Q&A with former State Treasurer Robert Kleine: Tax shift to individuals will hurt economy
-- Businesses like tax change but will it create jobs in Michigan as the burden shifts to individuals
-- Q&A with Lt. Gov. Brian Calley: New tax structure will make Michigan more competitive
Robert Kleine, who served as state treasurer under Gov. Jennifer Granholm, thinks the positive impact of the business tax cuts will be offset by the accompanying $1.4 billion increase in individual taxes.
Q. Gov. Snyder says the MBT was a dumb tax that killed jobs. Was it and did it?
A. First, the MBT has been in effect for less than three years so its impact is difficult to evaluate.
Second, the one state recession ended in 2007 and since that time the Michigan economy has performed about as expected relative to the U.S. economy, which suggests the MBT has not had a negative effect on the economy.
Third, the MBT is far from perfect but a corporate income tax is even worse. It is discriminatory, unstable and easy to manipulate. The Single Business Tax was a better tax than the MBT or the corporate income tax. (The SBT was eliminated in 2007, leading to the MBT.)
Q. The Citizens Research Council’s new review of the budget and tax changes says reducing business taxes will produce positive economic growth that will be offset, at least in part, by the negative economic growth that accompanies higher income taxes. Agree or disagree. And why?
These tax changes were based more on ideology and were enacted without any serious analysis of how many new jobs would be created.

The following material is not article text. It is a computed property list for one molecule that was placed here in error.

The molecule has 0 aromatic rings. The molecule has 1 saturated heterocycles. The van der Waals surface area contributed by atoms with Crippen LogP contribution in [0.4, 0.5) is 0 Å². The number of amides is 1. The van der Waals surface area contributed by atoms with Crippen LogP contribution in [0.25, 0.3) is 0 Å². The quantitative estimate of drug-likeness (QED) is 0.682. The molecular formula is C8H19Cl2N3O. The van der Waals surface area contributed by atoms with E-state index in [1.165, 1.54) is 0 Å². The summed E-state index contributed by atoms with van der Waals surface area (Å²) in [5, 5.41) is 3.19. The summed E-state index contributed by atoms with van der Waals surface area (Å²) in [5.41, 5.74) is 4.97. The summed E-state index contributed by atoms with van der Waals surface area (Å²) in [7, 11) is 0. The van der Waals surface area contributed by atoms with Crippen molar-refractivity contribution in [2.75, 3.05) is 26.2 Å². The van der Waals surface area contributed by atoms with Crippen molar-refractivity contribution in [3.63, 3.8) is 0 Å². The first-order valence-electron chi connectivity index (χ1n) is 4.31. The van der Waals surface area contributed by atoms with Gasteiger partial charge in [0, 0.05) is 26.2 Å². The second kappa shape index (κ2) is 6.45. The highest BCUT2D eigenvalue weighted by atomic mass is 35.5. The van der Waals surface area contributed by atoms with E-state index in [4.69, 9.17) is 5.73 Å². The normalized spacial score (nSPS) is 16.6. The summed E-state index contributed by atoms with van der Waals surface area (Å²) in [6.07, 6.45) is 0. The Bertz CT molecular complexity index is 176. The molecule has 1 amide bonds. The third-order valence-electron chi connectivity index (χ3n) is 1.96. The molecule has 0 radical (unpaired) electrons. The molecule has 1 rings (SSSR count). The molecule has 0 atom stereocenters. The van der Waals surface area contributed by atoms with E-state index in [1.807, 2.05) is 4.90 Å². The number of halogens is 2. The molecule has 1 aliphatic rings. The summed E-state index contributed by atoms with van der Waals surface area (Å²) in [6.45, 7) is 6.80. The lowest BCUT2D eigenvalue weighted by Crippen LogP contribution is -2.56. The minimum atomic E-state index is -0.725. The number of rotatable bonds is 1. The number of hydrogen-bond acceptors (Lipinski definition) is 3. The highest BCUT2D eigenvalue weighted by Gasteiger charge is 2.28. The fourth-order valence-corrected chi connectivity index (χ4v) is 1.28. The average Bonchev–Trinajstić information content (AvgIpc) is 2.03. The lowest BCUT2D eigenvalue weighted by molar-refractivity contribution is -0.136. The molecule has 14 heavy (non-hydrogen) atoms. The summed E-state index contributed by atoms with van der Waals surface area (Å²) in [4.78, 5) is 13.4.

Q. As for the administration’s tax argument, why should a business owner pay an effective tax rate on income that’s double the rate everyone else pays?
A. First, non-corporate businesses have been paying a business tax since 1975 with little discernible negative impact on the economy.
Second, both individuals and businesses receive separate benefits from public services and therefore both should pay taxes. About 95,000 businesses will no longer pay a state business tax. Many of these businesses will be in direct competition with businesses that have to pay the 6% corporate income tax.
Third, under the MBT firms with gross receipts of $20 million or less pay only a 1.8% business income tax (if payments to owners and officers is $180,000 or less), mitigating the double taxation issue for most small businesses.
If you accept the double taxation argument one way to address the issue would be to exempt the first $250,000 of business income rather than eliminating taxes for non-corporate firms.
Q. Business owners say cash flow is everything for a company struggling to grow in this state. If the tax savings will be used to help finance that growth, isn’t that a good thing?
A. It is a good thing if it happens. But business will not hire and invest unless there is a demand for their product and as stated above demand will be reduced by the tax increases and budget cuts. Also, U.S. corporate profits are at an all-time high and business hiring is very tepid.
Q. What do you think firms will do with the extra cash?